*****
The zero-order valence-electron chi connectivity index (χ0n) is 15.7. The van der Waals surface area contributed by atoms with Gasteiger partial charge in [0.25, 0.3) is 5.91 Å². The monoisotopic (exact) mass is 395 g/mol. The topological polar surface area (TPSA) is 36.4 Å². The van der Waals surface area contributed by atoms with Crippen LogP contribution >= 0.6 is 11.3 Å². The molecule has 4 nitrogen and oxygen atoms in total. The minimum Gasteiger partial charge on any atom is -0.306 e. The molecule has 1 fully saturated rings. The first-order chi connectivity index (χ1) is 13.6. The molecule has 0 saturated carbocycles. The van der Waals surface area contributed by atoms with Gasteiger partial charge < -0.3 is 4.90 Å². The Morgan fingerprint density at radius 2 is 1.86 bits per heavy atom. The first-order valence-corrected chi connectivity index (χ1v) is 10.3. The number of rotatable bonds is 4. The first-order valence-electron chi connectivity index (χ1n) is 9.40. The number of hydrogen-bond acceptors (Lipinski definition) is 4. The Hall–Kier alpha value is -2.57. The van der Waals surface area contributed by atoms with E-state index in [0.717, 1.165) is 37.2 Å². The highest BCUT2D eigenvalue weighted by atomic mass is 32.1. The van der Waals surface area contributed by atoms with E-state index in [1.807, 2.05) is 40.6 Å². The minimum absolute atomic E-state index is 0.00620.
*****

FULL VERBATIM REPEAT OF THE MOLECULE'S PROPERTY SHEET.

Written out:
The zero-order valence-electron chi connectivity index (χ0n) is 15.7. The van der Waals surface area contributed by atoms with Gasteiger partial charge in [0.25, 0.3) is 5.91 Å². The monoisotopic (exact) mass is 395 g/mol. The topological polar surface area (TPSA) is 36.4 Å². The van der Waals surface area contributed by atoms with Crippen LogP contribution >= 0.6 is 11.3 Å². The molecule has 4 nitrogen and oxygen atoms in total. The minimum Gasteiger partial charge on any atom is -0.306 e. The molecule has 1 fully saturated rings. The first-order chi connectivity index (χ1) is 13.6. The molecule has 0 saturated carbocycles. The van der Waals surface area contributed by atoms with Gasteiger partial charge < -0.3 is 4.90 Å². The Morgan fingerprint density at radius 2 is 1.86 bits per heavy atom. The first-order valence-corrected chi connectivity index (χ1v) is 10.3. The number of rotatable bonds is 4. The first-order valence-electron chi connectivity index (χ1n) is 9.40. The number of hydrogen-bond acceptors (Lipinski definition) is 4. The Hall–Kier alpha value is -2.57. The van der Waals surface area contributed by atoms with E-state index in [0.717, 1.165) is 37.2 Å². The highest BCUT2D eigenvalue weighted by atomic mass is 32.1. The van der Waals surface area contributed by atoms with E-state index in [1.807, 2.05) is 40.6 Å². The minimum absolute atomic E-state index is 0.00620.